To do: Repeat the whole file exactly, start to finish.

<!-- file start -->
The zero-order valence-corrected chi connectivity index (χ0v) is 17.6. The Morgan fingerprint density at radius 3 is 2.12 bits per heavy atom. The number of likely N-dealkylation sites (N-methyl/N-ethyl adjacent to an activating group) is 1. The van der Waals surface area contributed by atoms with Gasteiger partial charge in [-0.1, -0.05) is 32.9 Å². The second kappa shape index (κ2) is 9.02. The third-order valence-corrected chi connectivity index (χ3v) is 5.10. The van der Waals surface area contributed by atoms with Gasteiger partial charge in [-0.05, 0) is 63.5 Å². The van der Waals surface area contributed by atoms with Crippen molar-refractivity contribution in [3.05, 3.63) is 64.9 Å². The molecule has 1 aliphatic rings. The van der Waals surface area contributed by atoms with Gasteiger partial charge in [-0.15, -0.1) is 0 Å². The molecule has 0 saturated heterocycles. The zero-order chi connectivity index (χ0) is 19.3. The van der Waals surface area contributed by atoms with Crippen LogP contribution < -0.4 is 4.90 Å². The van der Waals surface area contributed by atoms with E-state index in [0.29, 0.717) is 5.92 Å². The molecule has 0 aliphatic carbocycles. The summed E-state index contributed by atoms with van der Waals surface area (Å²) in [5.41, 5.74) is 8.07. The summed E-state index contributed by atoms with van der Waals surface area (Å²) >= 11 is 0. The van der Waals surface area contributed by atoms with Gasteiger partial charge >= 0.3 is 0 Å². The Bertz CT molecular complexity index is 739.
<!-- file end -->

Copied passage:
The zero-order valence-corrected chi connectivity index (χ0v) is 17.6. The Morgan fingerprint density at radius 3 is 2.12 bits per heavy atom. The number of likely N-dealkylation sites (N-methyl/N-ethyl adjacent to an activating group) is 1. The van der Waals surface area contributed by atoms with Gasteiger partial charge in [-0.1, -0.05) is 32.9 Å². The second kappa shape index (κ2) is 9.02. The third-order valence-corrected chi connectivity index (χ3v) is 5.10. The van der Waals surface area contributed by atoms with Gasteiger partial charge in [-0.05, 0) is 63.5 Å². The van der Waals surface area contributed by atoms with Crippen molar-refractivity contribution in [3.05, 3.63) is 64.9 Å². The molecule has 1 aliphatic rings. The van der Waals surface area contributed by atoms with Gasteiger partial charge in [-0.15, -0.1) is 0 Å². The molecule has 0 saturated heterocycles. The zero-order chi connectivity index (χ0) is 19.3. The van der Waals surface area contributed by atoms with Crippen LogP contribution < -0.4 is 4.90 Å². The van der Waals surface area contributed by atoms with E-state index in [0.29, 0.717) is 5.92 Å². The molecule has 0 aliphatic carbocycles. The summed E-state index contributed by atoms with van der Waals surface area (Å²) in [5.41, 5.74) is 8.07. The summed E-state index contributed by atoms with van der Waals surface area (Å²) >= 11 is 0. The van der Waals surface area contributed by atoms with Gasteiger partial charge >= 0.3 is 0 Å². The Bertz CT molecular complexity index is 739.